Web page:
The aim of this case-control study was to determine whether abnormal body temperature patterns, as typically measured in a clinical setting, can be used to distinguish between septic and nonseptic critically ill patients prior to the clinical diagnosis of sepsis. We hypothesized that the presence of temperature pattern abnormalities, as identified by visual examination of temperature curves prior to the onset of fever, would be significantly associated with the eventual diagnosis of sepsis. We also sought to identify characteristics of the temperature curves that could most definitively distinguish septic from nonseptic patients.

Materials and methods

Study design

We conducted a retrospective, observational case-control study and report its results in accordance with the Strengthening the Reporting of Observational Studies in Epidemiology (STROBE) guidelines [26]. Data collection and analysis were approved by the Human Research Protection Office at Washington University School of Medicine with waiver of informed consent.

Study setting and population

This study was conducted in a 24-bed surgical ICU and a 19-bed medical ICU at a university-affiliated adult academic tertiary care hospital. Patients admitted to the ICU between 1 January 2010 and 31 December 2011 were evaluated for inclusion. Cases of sepsis were restricted to patients with proven infections, defined as a positive blood culture or positive bronchoalveolar (BAL) culture and the presence of at least two systemic inflammatory response syndrome (SIRS) criteria [19] within 24 hours of the time the culture was ordered. Cultures positive for common contaminants (for example, coagulase-negative Staphylococcus in one of two blood culture bottles, Candida in BAL cultures) were excluded.

To isolate ICU-acquired sepsis, only patients who developed infections more than 48 hours after admission to the ICU were included in the septic group. In accordance with guidelines promulgated by the Infectious Diseases Society of America, fever was defined as a temperature higher than 38.3°C [27]. Patients with cultures ordered or a fever higher than 38.3°C within 48 hours after admission to the ICU were excluded from the study because the goal was to use serial temperature measurements to diagnose sepsis prior to the clinical suspicion of infection.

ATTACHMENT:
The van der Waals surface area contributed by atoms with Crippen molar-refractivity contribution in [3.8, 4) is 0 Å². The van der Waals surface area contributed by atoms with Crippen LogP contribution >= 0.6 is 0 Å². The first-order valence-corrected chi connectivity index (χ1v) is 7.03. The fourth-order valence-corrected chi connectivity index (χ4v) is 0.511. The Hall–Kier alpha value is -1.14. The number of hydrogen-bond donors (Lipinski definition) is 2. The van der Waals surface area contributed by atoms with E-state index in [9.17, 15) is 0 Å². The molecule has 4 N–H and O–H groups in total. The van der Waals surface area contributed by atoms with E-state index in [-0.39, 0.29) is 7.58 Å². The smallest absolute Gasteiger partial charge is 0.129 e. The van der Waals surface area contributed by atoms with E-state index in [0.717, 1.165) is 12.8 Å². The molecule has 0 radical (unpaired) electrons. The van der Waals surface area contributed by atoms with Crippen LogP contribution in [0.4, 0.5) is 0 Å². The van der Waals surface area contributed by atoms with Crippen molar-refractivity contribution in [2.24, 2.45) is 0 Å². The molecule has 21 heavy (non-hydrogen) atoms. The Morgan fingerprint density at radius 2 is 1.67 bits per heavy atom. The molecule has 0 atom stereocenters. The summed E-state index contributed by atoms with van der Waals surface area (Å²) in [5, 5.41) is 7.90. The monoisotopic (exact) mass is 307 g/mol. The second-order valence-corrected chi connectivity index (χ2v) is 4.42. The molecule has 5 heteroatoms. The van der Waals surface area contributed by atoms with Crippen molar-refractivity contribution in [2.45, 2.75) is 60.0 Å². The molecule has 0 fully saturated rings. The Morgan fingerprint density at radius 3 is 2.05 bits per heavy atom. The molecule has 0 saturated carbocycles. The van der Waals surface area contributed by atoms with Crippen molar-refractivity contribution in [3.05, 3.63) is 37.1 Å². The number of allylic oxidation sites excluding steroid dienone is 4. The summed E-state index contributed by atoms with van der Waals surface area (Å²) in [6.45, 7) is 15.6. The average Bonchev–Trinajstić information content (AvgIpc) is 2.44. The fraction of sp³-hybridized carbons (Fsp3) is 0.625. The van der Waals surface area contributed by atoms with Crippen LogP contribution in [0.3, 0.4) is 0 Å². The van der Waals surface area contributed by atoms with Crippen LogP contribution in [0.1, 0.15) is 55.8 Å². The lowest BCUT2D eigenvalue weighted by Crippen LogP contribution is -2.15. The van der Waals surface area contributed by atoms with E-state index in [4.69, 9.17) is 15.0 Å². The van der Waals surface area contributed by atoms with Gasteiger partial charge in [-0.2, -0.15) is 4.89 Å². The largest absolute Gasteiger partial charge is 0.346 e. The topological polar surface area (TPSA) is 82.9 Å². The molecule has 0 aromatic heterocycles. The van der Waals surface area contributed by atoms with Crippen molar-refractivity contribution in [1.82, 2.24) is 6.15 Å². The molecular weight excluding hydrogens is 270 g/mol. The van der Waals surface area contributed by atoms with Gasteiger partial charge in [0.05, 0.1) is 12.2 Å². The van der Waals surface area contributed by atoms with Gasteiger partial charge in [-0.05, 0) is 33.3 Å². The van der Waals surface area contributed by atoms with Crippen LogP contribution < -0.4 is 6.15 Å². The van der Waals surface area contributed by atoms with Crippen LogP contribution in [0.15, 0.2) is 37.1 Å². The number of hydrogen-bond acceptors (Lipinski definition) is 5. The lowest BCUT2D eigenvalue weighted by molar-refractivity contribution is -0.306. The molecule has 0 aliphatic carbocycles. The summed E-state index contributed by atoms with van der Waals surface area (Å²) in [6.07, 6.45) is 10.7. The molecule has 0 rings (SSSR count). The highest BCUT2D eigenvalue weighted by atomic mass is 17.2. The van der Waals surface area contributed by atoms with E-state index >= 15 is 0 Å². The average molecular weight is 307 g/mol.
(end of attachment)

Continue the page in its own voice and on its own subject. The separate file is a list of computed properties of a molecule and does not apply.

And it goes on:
The control group consisted of critically ill nonseptic patients admitted to the medical or surgical ICU who had an ICU length of stay more than two days but less than four days. Patients were excluded from the control group if they had any documented fever higher than 38.3°C in the 72-hour period prior to their discharge from the ICU or documented infections at any time during their ICU stay or within five days of discharge from the ICU.

Additional exclusion criteria for both groups included severe head trauma, requirement for continuous renal replacement therapy prior to the diagnosis of sepsis or the administration of scheduled nonsteroidal anti-inflammatory drugs (NSAIDs) and/or acetaminophen. These exclusion criteria were chosen to avoid including patients whose temperature patterns may have been altered due to external factors or neurologic injury.

Study protocol

Septic cases were identified by querying the electronic medical records of patients admitted to the medical and surgical ICUs during the two-year study period for those who had positive blood or BAL cultures ordered more than 48 hours after admission to the ICU and who did not have any cultures ordered prior to this time. To identify control patients, the medical records were queried for patients who had ICU lengths of stay of two to four days and who did not have any positive cultures or treatment with antibiotics while in the ICU. Fifty patients were randomly selected from this cohort for potential inclusion in the control group. A detailed chart review of each of these patients was then performed by a study investigator, blinded to the temperature data, to identify those patients who met all inclusion and exclusion criteria.